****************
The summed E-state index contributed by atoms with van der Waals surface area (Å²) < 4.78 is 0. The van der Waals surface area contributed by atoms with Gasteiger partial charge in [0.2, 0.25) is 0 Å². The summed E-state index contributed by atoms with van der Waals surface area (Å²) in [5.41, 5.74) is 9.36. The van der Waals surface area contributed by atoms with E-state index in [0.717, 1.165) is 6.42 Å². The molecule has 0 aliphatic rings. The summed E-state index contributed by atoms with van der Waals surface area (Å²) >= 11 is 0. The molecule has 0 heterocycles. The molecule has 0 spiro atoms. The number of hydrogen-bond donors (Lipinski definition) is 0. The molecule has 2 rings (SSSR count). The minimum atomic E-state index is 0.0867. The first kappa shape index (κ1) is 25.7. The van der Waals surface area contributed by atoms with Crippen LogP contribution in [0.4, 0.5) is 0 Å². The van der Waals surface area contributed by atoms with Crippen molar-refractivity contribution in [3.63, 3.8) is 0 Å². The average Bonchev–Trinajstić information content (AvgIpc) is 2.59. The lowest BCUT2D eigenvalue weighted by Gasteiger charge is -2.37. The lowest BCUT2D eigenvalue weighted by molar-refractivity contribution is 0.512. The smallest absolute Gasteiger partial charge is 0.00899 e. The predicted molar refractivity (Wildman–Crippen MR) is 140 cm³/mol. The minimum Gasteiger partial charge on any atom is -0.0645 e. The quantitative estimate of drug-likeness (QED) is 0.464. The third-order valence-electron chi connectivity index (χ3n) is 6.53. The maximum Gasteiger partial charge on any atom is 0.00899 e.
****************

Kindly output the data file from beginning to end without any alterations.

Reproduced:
The summed E-state index contributed by atoms with van der Waals surface area (Å²) < 4.78 is 0. The van der Waals surface area contributed by atoms with Gasteiger partial charge in [0.2, 0.25) is 0 Å². The summed E-state index contributed by atoms with van der Waals surface area (Å²) in [5.41, 5.74) is 9.36. The van der Waals surface area contributed by atoms with E-state index in [0.717, 1.165) is 6.42 Å². The molecule has 0 aliphatic rings. The summed E-state index contributed by atoms with van der Waals surface area (Å²) >= 11 is 0. The molecule has 0 heterocycles. The molecule has 0 spiro atoms. The number of hydrogen-bond donors (Lipinski definition) is 0. The molecule has 2 rings (SSSR count). The minimum atomic E-state index is 0.0867. The first kappa shape index (κ1) is 25.7. The van der Waals surface area contributed by atoms with Crippen LogP contribution in [0.4, 0.5) is 0 Å². The van der Waals surface area contributed by atoms with Crippen molar-refractivity contribution in [3.63, 3.8) is 0 Å². The average Bonchev–Trinajstić information content (AvgIpc) is 2.59. The lowest BCUT2D eigenvalue weighted by Gasteiger charge is -2.37. The lowest BCUT2D eigenvalue weighted by molar-refractivity contribution is 0.512. The smallest absolute Gasteiger partial charge is 0.00899 e. The predicted molar refractivity (Wildman–Crippen MR) is 140 cm³/mol. The minimum Gasteiger partial charge on any atom is -0.0645 e. The quantitative estimate of drug-likeness (QED) is 0.464. The third-order valence-electron chi connectivity index (χ3n) is 6.53. The maximum Gasteiger partial charge on any atom is 0.00899 e.